To mark International Women’s Day, we introduce five female artists who are shaking up Hong Kong’s art scene with their bold, boundary-breaking work

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Shirley Tse

Hong Kong-born artist Shirley Tse is at the forefront of art lovers' minds this year because she is going to represent the city at the Venice Biennale, which opens in May. Tse is the first female artist to represent Hong Kong with a solo show in Venice. This recognition has been a long time coming. For decades, Tse has been making thought-provoking installations that often incorporate sculpture, photography and video.

Many of her earlier works explored the role of plastic in contemporary society, with some of them made from polystyrene boxes and other packaging materials. But over time, Tse's work has expanded to consider on broader ideas of plasticity, reflecting on how people are shaped by their environments.

Tse is now based primarily in Los Angeles, where she’s a faculty member of the CalArts School of Art.

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Ellen Pau

Ellen Pau has been a fixture on Hong Kong’s art scene since the late 1980s, when she began creating video art and experimenting with installations, performance art and dance. On top of forging her own career as an artist, Pau founded artists’ collective Videotage with Wong Chi-fai, May Fun and Comyn Mo in 1986. Through Videotage, the group support and promote artists working with video and other new media.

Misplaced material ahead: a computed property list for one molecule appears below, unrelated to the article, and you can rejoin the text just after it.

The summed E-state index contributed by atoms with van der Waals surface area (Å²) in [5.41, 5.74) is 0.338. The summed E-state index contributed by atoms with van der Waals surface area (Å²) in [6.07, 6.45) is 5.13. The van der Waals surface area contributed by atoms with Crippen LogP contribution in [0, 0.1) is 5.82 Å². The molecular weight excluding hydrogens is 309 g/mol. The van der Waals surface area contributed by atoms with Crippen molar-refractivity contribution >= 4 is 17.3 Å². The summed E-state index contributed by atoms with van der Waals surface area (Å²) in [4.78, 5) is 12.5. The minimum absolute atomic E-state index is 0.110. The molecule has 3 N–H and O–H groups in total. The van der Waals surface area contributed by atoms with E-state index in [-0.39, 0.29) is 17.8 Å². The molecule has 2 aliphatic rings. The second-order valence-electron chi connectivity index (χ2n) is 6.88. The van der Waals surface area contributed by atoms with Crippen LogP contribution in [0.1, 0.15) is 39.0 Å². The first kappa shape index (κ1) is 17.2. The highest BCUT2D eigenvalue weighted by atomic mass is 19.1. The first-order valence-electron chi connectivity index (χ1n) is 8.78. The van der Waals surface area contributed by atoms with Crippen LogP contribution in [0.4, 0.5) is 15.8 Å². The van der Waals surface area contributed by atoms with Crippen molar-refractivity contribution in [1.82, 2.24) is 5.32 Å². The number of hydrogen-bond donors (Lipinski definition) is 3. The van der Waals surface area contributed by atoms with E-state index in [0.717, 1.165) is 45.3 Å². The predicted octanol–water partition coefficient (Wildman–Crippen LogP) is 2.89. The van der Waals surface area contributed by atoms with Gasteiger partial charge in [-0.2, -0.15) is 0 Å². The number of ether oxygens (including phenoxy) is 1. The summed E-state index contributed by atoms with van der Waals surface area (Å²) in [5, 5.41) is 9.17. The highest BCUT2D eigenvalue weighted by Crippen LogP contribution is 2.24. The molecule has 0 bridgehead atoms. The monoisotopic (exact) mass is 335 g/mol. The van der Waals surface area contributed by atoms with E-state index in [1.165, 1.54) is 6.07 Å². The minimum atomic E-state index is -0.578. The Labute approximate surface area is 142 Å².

In December last year, Para Site hosted Ellen Pau: What about Home Affairs? the first retrospective of her work.

See also: 5 Things To Know About Hong Kong Artist Ellen Pau

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Firenze Lai

Many of Firenze Lai’s distinctive paintings may appear whimsical, but her distinctive brushstrokes, inventive use of colour and distorted figures also reflect on bigger issues, including how the mind and body are being shaped by contemporary society.

Lai’s work has previously been exhibited at the Venice Biennale, the New Museum Triennale in New York and the Shanghai Biennale.

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Angela Su

Another artist whose work explores the human body, Angela Su draws on her degree in biochemistry to create pseudo-scientific drawings, videos, performances and installations that often feel simultaneously gothic and sci-fi.

Su was recently commissioned by the UK-based Wellcome Trust to create a new video work for Far Away, Too Close, an exhibition at Tai Kwun that runs until April 21. Far Away, Too Close is part of Contagious Cities, a city-wide initiative reflecting on the history of contagious disease in Hong Kong.

See also: Art Insider: Mimi Chun

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Chloe Ho

Chloe Ho is an ink artist—but not in the traditional sense of the term. Ho is on a mission to bring ink art into the 21st century, mixing it with other materials—including coffee and spray paint—and even going so far as to create ‘ink’ artworks using virtual reality technology.

Ho’s works hang in collectors’ homes in Hong Kong, London, Paris, Gstaad, Tokyo, Washington DC, Beijing and many more. Her 2015 work Ocean’s Vase has a starring role in the new Rosewood Hong Kong—appearing on key cards, in-room notebooks and more.

See also: Hong Kong Art Month: 10 Local Exhibitions You Can't Miss